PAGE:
"We have deliberated, and we have made our rulings. My fellows, for the crime of high treason, how does the court find the prisoner?"
"Guilty," said one judge.
"Guilty," another added.
"Guilty," declared the third.
"Guilty," the fourth announced.
"Guilty," the fifth said.
"For the crime of sedition, how does the court find the prisoner?"
Again, the voices of the other judges rang out to declare his guilt.
"For the crime of inciting rebellion against the lawful queen of the land, how does the court find the prisoner?"
Once again, each man gave a judgment of guilt against the former-duke. Three times more, the chief judge asked of each charge, and three times more the chorus of 'guilty' sounded through the chamber. As the scribe penned each glaring word, he felt a strange sense of relief for it was mingled with dissatisfaction. It was the verdict he had hoped for, and he took no pleasure in hearing its proclamation. As the last judge gave the last word, the chamber thundered with applause from the spectators.
"Order," the chief justice shouted over the din. "Order," he repeated, until the a silence that seemed deathly fell over the room. The scribe kept his eye upon the prisoner. Ludveck seemed unmoved by the sealing of his fate, and it seemed strange to the scribe that he should show no fear or dread as most men who heard such a ruling would. The scribe wondered if he had always expected this outcome or if he wished only to conduct himself as a man of noble birth even for a few moments longer.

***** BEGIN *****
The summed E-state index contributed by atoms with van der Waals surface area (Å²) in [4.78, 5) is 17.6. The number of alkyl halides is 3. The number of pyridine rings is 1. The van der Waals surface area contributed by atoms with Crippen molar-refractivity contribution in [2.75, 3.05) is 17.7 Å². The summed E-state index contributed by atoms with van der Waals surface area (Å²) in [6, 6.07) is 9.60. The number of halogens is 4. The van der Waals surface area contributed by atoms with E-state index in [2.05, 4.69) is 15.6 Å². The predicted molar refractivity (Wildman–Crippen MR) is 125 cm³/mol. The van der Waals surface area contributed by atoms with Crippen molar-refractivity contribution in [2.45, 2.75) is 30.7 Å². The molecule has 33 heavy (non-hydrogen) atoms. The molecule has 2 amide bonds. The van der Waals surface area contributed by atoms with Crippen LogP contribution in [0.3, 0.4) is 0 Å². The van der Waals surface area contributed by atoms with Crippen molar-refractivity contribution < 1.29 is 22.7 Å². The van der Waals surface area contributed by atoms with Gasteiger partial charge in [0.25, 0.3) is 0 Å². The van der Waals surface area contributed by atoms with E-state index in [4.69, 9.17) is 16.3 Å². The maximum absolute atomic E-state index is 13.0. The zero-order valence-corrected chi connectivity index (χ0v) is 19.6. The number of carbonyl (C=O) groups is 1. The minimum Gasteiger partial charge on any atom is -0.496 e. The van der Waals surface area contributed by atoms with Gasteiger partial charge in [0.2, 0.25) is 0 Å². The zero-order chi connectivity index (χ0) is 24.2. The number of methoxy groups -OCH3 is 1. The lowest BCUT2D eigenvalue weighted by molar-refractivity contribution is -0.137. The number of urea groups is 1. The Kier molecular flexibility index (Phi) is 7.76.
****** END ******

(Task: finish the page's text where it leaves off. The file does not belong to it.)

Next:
"Ludveck of Felirae," the chief judge began, "you have been tried and found guilty of all crimes of which you stand accused. Though a few of these charges would put you in prison, the nature under which you have committed them and the more serious of offenses will not. According to the laws and traditions of the nation of Crimea, I hereby pronounce a sentence of death upon you."
At his word, the room again burst forth into loud cheers and applause, now louder than they had previously been. Where they could find room, the scribe noticed people dancing about in glee at the sentence given. The judge immediately called for order, but they seemed not to hear him. When he shouted again, they did not heed him. At last, with as much effort as he could muster, the chief justice shouted out, "Silence!" The word sounded loudly throughout the chamber, and the people became meek and somber as they heard it. The scribe leaned himself back in his seat, readying himself to record the time at which the duke's sentence would be carried out. He almost thought to himself that he could simply write that the execution would take place at dawn the following day.